- ItemPre-operative assessment of cardiac patients for non-cardiac surgery(Health & Medical Publishing Group, 1984) Ford, B. M.; Weich, H. F. H.; Coetzee, A. R.Non-cardiac surgery presents significant risks to patients with cardiac diseases. With the improvement in anaesthetic techniques and intensive care facilities, many cardiac patients who in the past would have been considered as being at too great a risk are now being considered for non-cardiac surgery. Smaller centres must still practice strict selection of patients if they do not possess an intensive care unit with facilities for full haemodynamic monitoring. We present a review of the recent literature and current practice at our hospital to assist clinicians in assessing these patients for anaesthesia. However, the final decision whether the patients is fit for anaesthesia still rests with the anaesthetist.
- ItemRural anaesthetic practices in the Western Cape(Health & Medical Publishing Group, 1991) Payne, K. A.; Muller, C. J. B.; Coetzee, A. R.The findings of specialist anaesthetists on visits to rural towns in the western Cape over 6 years are reported. The importance of academic units communicating with general practitioners, nursing staff and hospital authorities in their own working environment is emphasised. Hospital anaesthetic facilities and general practice anaesthetic methods are discussed and recommendations made and, in addition, common problems that could improve anaesthesia in general practice are summarised.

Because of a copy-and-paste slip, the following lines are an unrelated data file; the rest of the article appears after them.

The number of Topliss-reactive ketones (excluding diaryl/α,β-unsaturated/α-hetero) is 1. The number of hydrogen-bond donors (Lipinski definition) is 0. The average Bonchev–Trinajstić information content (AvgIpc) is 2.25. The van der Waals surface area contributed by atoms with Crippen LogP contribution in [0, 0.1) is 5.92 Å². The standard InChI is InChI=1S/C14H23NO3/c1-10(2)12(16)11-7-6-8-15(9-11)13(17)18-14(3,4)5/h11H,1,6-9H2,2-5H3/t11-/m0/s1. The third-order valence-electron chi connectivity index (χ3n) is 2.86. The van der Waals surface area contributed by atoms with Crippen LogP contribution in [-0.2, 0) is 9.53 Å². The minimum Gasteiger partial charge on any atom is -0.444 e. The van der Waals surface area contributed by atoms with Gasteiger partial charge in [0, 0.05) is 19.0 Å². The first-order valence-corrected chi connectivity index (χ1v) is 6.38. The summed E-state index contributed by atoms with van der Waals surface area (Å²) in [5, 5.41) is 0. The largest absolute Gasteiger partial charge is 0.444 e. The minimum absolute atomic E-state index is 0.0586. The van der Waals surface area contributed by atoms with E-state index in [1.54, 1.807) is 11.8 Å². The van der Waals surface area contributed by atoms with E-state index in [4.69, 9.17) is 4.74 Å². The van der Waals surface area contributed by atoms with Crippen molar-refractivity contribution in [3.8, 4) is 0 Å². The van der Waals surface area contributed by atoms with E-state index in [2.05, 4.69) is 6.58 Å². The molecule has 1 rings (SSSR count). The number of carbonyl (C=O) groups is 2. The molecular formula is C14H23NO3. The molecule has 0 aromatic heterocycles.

- ItemDie suurstofbalans in die normale hondmiokardium gedurende toenemende konsentrasies van inhalasienarkosemiddels(Health & Medical Publishing Group, 1988) Coetzee, A. R.; Fourie, P. R.; Badenhorst, E.; Els, D.Myocardial oxygen supply and demand in the normal dog were evaluated as the concentration of halothane, enflurane or isoflurane was increased. Although coronary blood flow decreased as the anaesthetic gas concentration increased, the O2 supply-to-demand ratio remained stable owing to a decrease in the myocardial O2 consumption.